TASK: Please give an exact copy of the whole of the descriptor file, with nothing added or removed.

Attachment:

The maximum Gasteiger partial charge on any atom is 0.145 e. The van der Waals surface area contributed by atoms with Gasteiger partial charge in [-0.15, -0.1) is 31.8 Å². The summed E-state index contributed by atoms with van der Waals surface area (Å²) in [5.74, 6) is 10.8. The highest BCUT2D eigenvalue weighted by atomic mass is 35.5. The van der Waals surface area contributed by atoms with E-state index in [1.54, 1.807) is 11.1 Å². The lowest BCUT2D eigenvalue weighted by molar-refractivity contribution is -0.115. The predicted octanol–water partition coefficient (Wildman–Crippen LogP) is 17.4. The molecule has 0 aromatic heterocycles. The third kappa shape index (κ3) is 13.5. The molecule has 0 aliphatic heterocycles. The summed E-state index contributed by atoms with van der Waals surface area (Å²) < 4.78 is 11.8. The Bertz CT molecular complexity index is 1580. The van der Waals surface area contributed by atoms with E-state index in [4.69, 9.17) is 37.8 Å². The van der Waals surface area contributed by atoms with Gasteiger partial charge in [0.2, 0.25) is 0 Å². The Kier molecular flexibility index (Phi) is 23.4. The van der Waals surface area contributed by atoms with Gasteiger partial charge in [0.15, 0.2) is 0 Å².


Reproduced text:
The maximum Gasteiger partial charge on any atom is 0.145 e. The van der Waals surface area contributed by atoms with Gasteiger partial charge in [-0.15, -0.1) is 31.8 Å². The summed E-state index contributed by atoms with van der Waals surface area (Å²) in [5.74, 6) is 10.8. The highest BCUT2D eigenvalue weighted by atomic mass is 35.5. The van der Waals surface area contributed by atoms with E-state index in [1.54, 1.807) is 11.1 Å². The lowest BCUT2D eigenvalue weighted by molar-refractivity contribution is -0.115. The predicted octanol–water partition coefficient (Wildman–Crippen LogP) is 17.4. The molecule has 0 aromatic heterocycles. The third kappa shape index (κ3) is 13.5. The molecule has 0 aliphatic heterocycles. The summed E-state index contributed by atoms with van der Waals surface area (Å²) < 4.78 is 11.8. The Bertz CT molecular complexity index is 1580. The van der Waals surface area contributed by atoms with E-state index in [4.69, 9.17) is 37.8 Å². The van der Waals surface area contributed by atoms with Gasteiger partial charge in [0.2, 0.25) is 0 Å². The Kier molecular flexibility index (Phi) is 23.4. The van der Waals surface area contributed by atoms with Gasteiger partial charge in [0.15, 0.2) is 0 Å².